QUEENS — It appears to be only hours until the Villacis family is torn torn apart, with their father and husband, Juan, facing deportation Friday morning.
“Maybe in the future, we’ll be together, but I don’t know when,” said his wife, Liany Guerrero.
Guerrero is fighting back the tears, trying to be strong for her twin daughters, but knows that her beloved husband of 29 years will most likely be deported to his native Ecuador early Friday morning.
The family of four entered this country legally in 2001, seeking political asylum from Colombia.
They built a life in Woodhaven Queens, paying taxes, buying a home and checking in with Immigration and Customs Enforcement once a year.
But a change in administration meant a change in the rules.
“It doesn’t matter if you are Republican or Democrat, this shouldn’t happen to anyone,” said daughter Liany Villacis. “It is very traumatic.”
The daughters, both here under DACA, worry about their mother’s fate as well. She was ordered to buy a one-way ticket back to her native Colombia for Jan. 15.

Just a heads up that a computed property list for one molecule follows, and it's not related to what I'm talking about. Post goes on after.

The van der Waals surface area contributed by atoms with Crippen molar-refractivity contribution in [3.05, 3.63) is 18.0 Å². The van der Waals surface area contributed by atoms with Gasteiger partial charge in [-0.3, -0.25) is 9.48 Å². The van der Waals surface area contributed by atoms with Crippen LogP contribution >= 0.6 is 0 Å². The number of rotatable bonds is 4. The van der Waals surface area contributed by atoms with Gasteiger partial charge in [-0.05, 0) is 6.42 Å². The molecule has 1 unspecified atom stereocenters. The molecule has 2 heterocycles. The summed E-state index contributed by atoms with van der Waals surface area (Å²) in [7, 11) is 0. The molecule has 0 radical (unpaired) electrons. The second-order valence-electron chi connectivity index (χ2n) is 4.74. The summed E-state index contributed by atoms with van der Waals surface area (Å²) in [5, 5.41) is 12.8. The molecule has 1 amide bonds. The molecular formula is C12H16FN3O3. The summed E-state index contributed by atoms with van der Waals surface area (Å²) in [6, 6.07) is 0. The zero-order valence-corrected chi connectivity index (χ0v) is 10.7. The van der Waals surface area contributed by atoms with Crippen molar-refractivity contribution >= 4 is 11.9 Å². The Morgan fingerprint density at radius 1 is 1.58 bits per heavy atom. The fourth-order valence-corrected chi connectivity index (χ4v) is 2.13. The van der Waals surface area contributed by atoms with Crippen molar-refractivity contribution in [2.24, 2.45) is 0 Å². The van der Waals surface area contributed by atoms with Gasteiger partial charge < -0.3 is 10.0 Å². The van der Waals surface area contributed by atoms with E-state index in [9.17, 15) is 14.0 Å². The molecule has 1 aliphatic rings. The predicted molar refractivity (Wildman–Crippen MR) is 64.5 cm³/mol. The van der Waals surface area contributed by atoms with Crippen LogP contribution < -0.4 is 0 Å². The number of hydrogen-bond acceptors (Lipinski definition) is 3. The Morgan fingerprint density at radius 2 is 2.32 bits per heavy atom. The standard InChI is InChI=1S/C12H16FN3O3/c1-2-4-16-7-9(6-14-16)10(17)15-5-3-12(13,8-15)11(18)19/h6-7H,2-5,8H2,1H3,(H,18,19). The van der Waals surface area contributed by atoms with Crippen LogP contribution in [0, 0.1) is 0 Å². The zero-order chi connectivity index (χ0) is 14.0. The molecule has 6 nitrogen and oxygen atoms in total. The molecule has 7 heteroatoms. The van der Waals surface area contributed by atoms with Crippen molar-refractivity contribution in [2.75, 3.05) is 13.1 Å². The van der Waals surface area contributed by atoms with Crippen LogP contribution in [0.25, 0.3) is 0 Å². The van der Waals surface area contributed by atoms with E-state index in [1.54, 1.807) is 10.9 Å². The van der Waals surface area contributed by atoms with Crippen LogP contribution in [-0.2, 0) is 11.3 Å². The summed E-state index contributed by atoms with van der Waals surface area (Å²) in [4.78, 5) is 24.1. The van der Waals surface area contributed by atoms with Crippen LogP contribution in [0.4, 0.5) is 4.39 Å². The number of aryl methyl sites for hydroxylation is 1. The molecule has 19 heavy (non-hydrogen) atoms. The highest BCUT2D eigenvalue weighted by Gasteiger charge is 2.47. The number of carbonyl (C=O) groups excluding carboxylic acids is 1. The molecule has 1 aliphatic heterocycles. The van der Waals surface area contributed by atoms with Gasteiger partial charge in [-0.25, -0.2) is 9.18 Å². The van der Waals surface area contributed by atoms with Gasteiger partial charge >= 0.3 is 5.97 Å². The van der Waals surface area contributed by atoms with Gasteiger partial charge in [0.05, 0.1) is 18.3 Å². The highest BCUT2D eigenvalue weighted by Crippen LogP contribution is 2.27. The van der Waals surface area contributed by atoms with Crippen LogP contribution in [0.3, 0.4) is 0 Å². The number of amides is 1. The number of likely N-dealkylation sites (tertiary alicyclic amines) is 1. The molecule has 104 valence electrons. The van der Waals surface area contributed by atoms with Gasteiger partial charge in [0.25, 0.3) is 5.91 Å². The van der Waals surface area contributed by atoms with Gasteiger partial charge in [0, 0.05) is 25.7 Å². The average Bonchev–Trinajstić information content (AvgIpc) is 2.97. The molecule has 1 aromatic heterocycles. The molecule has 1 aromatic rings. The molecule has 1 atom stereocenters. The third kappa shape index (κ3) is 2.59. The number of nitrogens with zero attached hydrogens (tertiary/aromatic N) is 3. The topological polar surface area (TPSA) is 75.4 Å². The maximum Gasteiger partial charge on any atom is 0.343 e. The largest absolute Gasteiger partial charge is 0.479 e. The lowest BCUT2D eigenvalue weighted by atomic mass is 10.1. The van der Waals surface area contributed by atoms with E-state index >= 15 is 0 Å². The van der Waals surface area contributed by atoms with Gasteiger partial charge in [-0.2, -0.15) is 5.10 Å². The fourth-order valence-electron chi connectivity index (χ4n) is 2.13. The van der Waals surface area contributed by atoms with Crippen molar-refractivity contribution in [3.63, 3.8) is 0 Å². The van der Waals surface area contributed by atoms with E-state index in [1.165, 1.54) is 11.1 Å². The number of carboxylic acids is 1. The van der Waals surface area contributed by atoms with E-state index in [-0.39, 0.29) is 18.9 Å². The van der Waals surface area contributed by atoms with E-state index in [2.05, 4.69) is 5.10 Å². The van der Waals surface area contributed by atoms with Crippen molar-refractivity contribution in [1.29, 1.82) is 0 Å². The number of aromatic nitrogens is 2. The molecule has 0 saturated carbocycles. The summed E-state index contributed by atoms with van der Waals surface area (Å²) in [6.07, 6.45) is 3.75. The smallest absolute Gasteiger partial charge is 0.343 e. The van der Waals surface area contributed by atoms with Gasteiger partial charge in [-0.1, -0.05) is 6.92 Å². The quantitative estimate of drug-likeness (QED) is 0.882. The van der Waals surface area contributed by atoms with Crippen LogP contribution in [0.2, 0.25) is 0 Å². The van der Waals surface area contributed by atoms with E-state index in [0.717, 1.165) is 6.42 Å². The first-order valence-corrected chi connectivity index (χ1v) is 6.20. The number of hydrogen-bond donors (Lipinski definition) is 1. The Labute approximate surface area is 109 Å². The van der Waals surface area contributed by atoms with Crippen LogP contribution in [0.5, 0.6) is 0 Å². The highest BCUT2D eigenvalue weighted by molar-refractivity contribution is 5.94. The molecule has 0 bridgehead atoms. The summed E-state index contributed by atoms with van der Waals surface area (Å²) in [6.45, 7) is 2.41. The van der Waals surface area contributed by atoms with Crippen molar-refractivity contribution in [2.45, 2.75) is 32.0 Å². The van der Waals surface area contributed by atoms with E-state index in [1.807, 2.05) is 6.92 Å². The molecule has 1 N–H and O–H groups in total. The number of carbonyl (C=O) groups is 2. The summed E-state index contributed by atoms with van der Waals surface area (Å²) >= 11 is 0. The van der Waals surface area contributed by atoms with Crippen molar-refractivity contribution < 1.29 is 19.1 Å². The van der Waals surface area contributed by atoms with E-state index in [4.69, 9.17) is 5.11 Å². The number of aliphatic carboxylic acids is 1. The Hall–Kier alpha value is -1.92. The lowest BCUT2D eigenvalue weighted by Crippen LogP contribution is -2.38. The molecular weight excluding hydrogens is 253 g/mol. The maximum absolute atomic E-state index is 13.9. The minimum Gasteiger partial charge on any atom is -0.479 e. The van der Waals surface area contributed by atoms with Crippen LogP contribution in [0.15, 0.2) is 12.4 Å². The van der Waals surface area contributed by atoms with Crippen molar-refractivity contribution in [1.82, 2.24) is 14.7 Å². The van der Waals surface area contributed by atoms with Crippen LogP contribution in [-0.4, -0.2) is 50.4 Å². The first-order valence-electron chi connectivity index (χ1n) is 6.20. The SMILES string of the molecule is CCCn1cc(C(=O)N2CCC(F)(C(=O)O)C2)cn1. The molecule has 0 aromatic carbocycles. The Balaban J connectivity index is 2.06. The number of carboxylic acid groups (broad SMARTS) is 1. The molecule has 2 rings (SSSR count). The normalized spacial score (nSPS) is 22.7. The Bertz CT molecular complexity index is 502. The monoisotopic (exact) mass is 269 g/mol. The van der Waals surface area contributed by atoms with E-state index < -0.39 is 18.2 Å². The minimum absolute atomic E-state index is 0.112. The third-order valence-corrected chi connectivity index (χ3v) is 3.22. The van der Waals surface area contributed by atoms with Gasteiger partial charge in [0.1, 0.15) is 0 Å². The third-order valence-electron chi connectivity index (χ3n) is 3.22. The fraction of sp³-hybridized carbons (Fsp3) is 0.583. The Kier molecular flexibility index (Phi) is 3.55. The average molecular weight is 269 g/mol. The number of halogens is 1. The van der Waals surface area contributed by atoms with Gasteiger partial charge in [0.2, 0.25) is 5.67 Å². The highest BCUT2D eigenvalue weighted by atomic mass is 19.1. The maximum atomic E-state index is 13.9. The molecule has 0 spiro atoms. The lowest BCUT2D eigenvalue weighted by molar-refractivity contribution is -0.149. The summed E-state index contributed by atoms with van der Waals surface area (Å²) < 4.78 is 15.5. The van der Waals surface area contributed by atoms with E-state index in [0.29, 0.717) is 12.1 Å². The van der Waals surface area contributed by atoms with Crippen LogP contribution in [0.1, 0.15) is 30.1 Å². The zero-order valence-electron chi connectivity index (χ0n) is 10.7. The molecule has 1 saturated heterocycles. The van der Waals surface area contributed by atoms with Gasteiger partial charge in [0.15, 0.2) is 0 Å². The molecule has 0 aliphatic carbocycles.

“We can’t get used to this dynamic of three,” said daughter Maria Villacis. “It might just be the two of us,” she added
The immigration rights group Make The Road New York tried to help the family as did Sen. Charles Schumer’s and Rep. Nydia Velasquez’s offices.
Close to 10,000 people signed a petition but, still, the deportations are moving forward.
“This is a perfect example of a family being torn apart who pursued the American Dream,” said Luba Cortes, a spokesperson for Make The Road New York, an immigrants rights group.
As Maria Villacis tries to be optimistic, she says this is just one chapter in the book and there are several more to be written.